Ever since Joel's birthday, the sibling slugfests have taken on a new intensity. There's fighting over toys, especially the shiny new ones. They both want to be on the same stool, or the same section of the couch, or in the same tiny patch of air. One is always terribly, horribly WRONGED, and I feel like my life has become one of those dreadful talk shows where everybody is SCREAMING all the time.
For example, today I heard "JOELY! NO!" followed by a high-pitched wail. You know the kind? It burns the enamel off your teeth.
Joel entered the room, howling, "Blabbity, blah, blah blah, O-WOO!" I believe this means, "I have been terribly wronged once again and the person who deserves your punishment is no other than my dastardly brother, Owen."
Apparently my youngest talks like Simon Cowell in my imagination.
Owen, meanwhile, came in with his usual dissertation: "I was playing with that truck and it was MY TURN to play with it. I told Joel to go away and he didn't listen. I was there first and I told him to go play with something else and he never, ever does what I tell him to do. You need to make him go away because I am DONE WITH THIS, Mommy."
He went on like this for several more paragraphs, but I'll spare you the hot mess.
I did what I always do in situations like this: I put the truck on the top of the fridge and kicked them both into the backyard to play.
Where.... they promptly got into a fight about Joel's improper dumping of sand.
It was the kind of day that makes you reconsider the benefits of having two children.
As I was tucking Joel into bed for his nap, I heard Owen scream, "Somebody scribbled all over my book and I don't want anybody in my house EVER AGAIN!"
I hastily put Joel down, and met Owen in his room. He was holding the book in question in one hand, and tears were running down his face. He ran to his bed, into my arms, and sobbed.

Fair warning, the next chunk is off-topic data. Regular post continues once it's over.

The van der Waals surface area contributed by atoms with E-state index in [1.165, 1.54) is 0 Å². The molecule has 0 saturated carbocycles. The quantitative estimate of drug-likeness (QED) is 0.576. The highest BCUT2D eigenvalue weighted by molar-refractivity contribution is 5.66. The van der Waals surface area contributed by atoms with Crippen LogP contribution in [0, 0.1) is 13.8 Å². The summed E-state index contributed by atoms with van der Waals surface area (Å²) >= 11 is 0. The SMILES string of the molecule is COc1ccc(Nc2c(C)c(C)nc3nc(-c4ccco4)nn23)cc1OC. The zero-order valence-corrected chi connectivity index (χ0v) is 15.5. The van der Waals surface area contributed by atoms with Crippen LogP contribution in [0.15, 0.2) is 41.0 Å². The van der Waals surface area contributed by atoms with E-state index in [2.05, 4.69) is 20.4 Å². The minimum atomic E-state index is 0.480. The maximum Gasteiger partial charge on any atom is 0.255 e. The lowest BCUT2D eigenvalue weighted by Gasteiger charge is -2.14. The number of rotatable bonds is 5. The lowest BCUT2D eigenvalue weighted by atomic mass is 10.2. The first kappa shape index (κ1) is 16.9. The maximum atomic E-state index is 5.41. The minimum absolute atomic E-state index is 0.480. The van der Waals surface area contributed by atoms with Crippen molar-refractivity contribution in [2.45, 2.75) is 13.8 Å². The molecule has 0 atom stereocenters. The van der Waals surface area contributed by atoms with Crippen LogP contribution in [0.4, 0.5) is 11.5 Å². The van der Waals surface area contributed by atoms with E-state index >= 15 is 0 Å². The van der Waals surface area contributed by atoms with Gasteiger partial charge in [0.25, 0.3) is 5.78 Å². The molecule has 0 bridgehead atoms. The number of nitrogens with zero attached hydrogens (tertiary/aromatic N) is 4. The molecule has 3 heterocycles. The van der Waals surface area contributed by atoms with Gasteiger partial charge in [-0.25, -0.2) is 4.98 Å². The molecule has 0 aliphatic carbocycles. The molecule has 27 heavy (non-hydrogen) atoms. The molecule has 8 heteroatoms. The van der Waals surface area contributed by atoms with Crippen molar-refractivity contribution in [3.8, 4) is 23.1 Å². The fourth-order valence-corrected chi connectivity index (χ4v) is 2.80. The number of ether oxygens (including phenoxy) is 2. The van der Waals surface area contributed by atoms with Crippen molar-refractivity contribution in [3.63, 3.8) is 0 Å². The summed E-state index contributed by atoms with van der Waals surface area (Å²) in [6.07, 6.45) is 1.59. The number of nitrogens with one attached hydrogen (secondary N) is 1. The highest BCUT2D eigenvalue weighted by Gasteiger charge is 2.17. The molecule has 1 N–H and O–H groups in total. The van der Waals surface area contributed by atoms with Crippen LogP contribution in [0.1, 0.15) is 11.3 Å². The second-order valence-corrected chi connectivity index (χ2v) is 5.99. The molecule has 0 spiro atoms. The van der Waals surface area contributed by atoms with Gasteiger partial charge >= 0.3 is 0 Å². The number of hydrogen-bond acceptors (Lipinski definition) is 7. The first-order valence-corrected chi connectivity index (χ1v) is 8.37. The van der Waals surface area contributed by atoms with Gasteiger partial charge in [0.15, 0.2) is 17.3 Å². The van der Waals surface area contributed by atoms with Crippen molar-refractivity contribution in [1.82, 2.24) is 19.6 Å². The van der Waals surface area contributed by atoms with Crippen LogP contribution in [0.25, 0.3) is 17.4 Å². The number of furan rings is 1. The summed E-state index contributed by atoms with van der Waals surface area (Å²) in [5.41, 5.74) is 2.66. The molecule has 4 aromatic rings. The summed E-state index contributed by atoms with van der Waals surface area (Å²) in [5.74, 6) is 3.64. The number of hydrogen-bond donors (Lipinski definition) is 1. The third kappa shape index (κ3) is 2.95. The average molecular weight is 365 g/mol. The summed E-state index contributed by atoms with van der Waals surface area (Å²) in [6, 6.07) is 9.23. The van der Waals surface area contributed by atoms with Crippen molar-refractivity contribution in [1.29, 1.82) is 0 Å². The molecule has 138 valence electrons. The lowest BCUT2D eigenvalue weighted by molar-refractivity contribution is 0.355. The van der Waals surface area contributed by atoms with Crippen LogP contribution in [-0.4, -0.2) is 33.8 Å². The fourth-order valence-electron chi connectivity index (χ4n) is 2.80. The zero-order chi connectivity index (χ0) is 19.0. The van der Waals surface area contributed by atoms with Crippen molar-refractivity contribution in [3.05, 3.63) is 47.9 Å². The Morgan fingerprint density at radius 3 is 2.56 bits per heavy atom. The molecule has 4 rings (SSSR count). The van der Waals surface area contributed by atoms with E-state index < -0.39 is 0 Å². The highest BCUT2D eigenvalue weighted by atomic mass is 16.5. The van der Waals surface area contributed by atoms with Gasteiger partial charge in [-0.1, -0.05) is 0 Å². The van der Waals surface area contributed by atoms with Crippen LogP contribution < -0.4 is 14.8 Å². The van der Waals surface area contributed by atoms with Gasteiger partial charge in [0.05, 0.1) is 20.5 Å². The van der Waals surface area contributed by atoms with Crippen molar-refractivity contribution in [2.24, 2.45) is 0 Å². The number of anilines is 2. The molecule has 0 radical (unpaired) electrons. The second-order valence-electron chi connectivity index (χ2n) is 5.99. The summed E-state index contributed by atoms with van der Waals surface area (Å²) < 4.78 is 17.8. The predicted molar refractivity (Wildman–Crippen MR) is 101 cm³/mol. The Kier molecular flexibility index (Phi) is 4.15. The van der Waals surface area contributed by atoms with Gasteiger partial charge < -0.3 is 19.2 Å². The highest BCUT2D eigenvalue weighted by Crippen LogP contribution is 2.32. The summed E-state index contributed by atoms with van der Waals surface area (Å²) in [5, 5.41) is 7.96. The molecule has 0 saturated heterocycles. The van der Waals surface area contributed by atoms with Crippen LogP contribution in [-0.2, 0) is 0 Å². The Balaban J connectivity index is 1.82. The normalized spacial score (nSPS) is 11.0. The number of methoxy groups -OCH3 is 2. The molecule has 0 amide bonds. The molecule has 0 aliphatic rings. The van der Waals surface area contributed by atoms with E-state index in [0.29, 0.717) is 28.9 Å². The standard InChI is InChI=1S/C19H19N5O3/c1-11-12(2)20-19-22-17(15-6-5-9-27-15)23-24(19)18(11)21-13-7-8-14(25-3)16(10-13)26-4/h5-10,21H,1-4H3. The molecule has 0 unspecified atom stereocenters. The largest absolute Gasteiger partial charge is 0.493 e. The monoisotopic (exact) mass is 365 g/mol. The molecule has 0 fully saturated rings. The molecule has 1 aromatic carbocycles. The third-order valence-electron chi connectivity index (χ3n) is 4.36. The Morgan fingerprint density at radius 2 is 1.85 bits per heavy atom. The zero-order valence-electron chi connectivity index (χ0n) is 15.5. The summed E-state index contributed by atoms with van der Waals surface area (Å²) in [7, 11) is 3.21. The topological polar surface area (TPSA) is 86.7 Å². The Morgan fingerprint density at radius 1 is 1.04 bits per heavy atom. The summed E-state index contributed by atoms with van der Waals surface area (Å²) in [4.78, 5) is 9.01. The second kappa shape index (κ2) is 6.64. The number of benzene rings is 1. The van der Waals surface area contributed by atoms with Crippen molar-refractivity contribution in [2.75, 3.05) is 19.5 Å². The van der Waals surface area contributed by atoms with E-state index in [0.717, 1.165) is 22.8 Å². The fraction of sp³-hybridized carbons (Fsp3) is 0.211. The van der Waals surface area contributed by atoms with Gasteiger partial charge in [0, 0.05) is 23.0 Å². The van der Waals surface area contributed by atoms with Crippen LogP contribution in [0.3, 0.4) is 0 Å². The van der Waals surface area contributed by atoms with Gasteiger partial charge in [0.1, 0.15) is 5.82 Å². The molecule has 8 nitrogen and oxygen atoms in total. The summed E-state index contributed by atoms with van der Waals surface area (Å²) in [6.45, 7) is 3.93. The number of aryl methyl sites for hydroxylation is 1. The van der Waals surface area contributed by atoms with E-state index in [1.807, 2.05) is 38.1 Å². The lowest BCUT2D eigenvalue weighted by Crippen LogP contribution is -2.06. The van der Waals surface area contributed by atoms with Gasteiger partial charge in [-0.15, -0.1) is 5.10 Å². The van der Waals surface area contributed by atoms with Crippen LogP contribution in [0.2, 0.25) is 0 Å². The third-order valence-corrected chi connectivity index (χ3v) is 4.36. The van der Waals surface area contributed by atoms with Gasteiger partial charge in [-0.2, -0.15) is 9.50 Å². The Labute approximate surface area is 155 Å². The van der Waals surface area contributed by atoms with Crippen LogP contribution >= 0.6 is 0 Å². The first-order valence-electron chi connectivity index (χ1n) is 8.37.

The injustice! I felt it in every ounce of his little body. He heaved and shook as he clutched the book. It's a little too old for him, and he's never given a second thought about it before. That is, until Joel defiled it with purple crayon.
I held him until he calmed down enough to say, "Joel wasn't very nice to me. He makes me so angry."
As the oldest in my family, I can understand this anger. He felt violated, and it doesn't matter that Joel is "little" or "doesn't understand." It's still not cool.
I struggled to find the words, and found myself saying this:
"Do you know what Joel asked while you were at Grandma and Grandpa's house?"
"What?" Owen said, his arms a tight knot across his chest.
"He said, 'Where's O-Woo?' He asked that all the time. Why do you think he wanted to see you?"
"I don't know," Owen said, a ray of a smile peeking behind his block of ice.
"Because you're the most important person in his life." I tickled him gently. "What did he eat applesauce? Because you were eating it. Why did he eat a plum?"
"Because I was eating it!" he said, laughing.
"So," I said, "Why do you think he was writing in your book?"
"I don't know," he said, serious once more.
"Do you think he was trying to write letters, like you?"
Owen smiled, "Joely wants to be like me!"
"That's right, Buddy. You are his hero. What is your job?"
He sighed slightly, and said, "To take care of him."
"Because he loves you," I prompted.
"Yes, Mommy. Because he loves me."
I walked away, and heard Owen call, "I love Joely too. But tell him not to write in my books, ever again!"
"Okay, honey," I said. "I'll do my best."
I guess I'll call that progress for now.